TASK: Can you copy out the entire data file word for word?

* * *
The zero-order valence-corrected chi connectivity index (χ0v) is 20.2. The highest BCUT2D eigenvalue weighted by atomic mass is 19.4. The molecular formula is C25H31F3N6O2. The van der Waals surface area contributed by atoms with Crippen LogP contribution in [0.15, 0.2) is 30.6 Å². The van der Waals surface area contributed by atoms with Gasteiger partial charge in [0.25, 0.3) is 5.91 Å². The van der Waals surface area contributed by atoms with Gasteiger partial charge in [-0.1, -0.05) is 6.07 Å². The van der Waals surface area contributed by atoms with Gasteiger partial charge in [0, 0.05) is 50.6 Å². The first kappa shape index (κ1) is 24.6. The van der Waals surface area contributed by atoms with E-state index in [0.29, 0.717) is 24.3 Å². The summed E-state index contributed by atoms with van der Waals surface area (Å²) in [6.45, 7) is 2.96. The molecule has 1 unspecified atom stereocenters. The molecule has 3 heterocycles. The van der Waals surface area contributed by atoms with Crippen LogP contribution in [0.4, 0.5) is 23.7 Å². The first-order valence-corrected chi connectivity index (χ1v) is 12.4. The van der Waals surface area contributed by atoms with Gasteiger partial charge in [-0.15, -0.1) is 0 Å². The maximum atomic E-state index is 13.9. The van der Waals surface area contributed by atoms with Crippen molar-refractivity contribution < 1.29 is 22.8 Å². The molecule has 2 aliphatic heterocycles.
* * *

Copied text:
The zero-order valence-corrected chi connectivity index (χ0v) is 20.2. The highest BCUT2D eigenvalue weighted by atomic mass is 19.4. The molecular formula is C25H31F3N6O2. The van der Waals surface area contributed by atoms with Crippen LogP contribution in [0.15, 0.2) is 30.6 Å². The van der Waals surface area contributed by atoms with Gasteiger partial charge in [0.25, 0.3) is 5.91 Å². The van der Waals surface area contributed by atoms with Gasteiger partial charge in [-0.1, -0.05) is 6.07 Å². The van der Waals surface area contributed by atoms with Gasteiger partial charge in [0, 0.05) is 50.6 Å². The first kappa shape index (κ1) is 24.6. The van der Waals surface area contributed by atoms with E-state index in [0.29, 0.717) is 24.3 Å². The summed E-state index contributed by atoms with van der Waals surface area (Å²) in [6.45, 7) is 2.96. The molecule has 1 unspecified atom stereocenters. The molecule has 3 heterocycles. The van der Waals surface area contributed by atoms with Crippen LogP contribution in [0.4, 0.5) is 23.7 Å². The first-order valence-corrected chi connectivity index (χ1v) is 12.4. The van der Waals surface area contributed by atoms with Gasteiger partial charge in [-0.15, -0.1) is 0 Å². The maximum atomic E-state index is 13.9. The van der Waals surface area contributed by atoms with Crippen molar-refractivity contribution < 1.29 is 22.8 Å². The molecule has 2 aliphatic heterocycles.